So, you went through the criteria listed in the last post and determined that you qualify for help from the EHLP program. But the program won't come find you, you have to apply. How do you get your money before the big bad lender boots you out? Yep, there is a form to fill out, documentation to provide, and a procedure to follow. But the good news is that EHLP isn't administered by your mortgage servicer :)

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HUD is not taking applications for this program yet; the agency expects it to be up and running by the end of 2010. Fortunately, the robo-signing scandal and the halt to mortgage foreclosures may work in borrowers' favor as they try to hold out long enough to save their homes (for more information about delaying foreclosure, check out this MCP blog post). The program will be administered by third parties. HUD will enter into a cooperative agreement with the National Foreclosure Mitigation Counseling Program administered by NeighborWorks® America to provide intake and outreach services. States Housing Finance Authorities (HFAs) will also be allowed to qualify borrowers and dispense funds.

The counselors shall also be encouraged to conduct outreach to entities in local communities to provide information on assistance available to unemployed homeowners through this program and shall publicize the list of entities approved to assist potential applicants with applying to the program. Those in these states should look up their states' HFA Web site and also go to the NeighborWorks® site periodically for updates. Guidelines for applying will be coming soon and we'll do our best to get them up on this blog as well.

How does the program work?

The amount of aid you can get depends on your mortgage payment and your income. Once qualified, your loan will be brought current and your total housing payment (including principal, interest, taxes, insurance, homeowner dues, etc.) will be lowered to 31% of your gross monthly income. So Mary, the homeowner in the last post, would receive $3,600 to make up her three missed mortgage payments ($1,200 each). Next, her monthly payment would be determined by multiplying her monthly income by 31%. Her income is $2,000, so she would be expected to pay $620 a month instead of $1,200. The fund would pay the difference of $580 for up to 24 months. $580 a month for 24 months equals $13,920. Since this is much less than the maximum of $50,000, she can probably count on receiving assistance for 24 months if she needs it.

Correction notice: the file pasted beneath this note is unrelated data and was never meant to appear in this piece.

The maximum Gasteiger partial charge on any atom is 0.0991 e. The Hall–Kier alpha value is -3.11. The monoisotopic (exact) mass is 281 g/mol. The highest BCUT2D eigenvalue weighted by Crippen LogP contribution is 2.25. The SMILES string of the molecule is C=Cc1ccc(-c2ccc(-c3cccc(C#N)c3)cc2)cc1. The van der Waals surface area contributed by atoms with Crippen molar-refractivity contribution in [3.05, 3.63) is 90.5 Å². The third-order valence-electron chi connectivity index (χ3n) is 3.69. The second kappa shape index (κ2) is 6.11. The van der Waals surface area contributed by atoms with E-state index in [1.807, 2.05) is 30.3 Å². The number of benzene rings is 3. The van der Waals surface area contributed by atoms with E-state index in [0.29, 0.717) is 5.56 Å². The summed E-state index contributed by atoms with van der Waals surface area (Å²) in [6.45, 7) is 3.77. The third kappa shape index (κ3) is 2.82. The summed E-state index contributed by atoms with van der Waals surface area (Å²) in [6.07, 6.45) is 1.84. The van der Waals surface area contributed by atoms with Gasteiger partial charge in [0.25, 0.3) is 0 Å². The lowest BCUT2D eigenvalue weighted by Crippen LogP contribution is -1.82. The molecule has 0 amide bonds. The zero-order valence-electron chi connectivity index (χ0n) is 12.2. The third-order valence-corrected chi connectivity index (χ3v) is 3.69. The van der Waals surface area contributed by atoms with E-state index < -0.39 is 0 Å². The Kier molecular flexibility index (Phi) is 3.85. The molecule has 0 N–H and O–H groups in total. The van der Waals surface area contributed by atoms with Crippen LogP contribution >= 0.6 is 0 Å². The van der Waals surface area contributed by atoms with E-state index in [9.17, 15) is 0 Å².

But you have to keep qualifying continuously.

Mary's income is monitored the whole time she is in the program. After initial income verification at application intake, she is required to notify the fiscal agent of any changes in the household income and/or employment status at any point throughout the entire period of assistance. Is she gets a raise, the amount she pays on her mortgage each month increases, but if her hours and income get cut, her required payment goes down. If her income increases to 85% of her income before her hardship (when her husband left), she would be terminated from the program. That income was $4,000, and 85% of that is $3,400. So if she were to hunt the husband down and get $1,400 a month child support from the guy she would not get any more EHLP benefits.

Do the funds have to be repaid?

Yes and no. It's called a loan, and it does take the form of a lien that is secured by the property. But it has a five-year declining balance feature. That means the balance of the note goes down 20% each year until in five years it drops to zero. So you don't have to repay it as long as you maintain the property as your principal residence and remain current on your monthly mortgage payments. Do that for five years and you are home free. Mess up the payments and whatever balance remains becomes due and payable. Ditto if you sell the property, cash out any equity, or move out.

Borrowers living in the following jurisdictions are eligible to receive funds. Everyone else has "Hardest Hit" programs that are already in force or will be soon. Check with your state for details.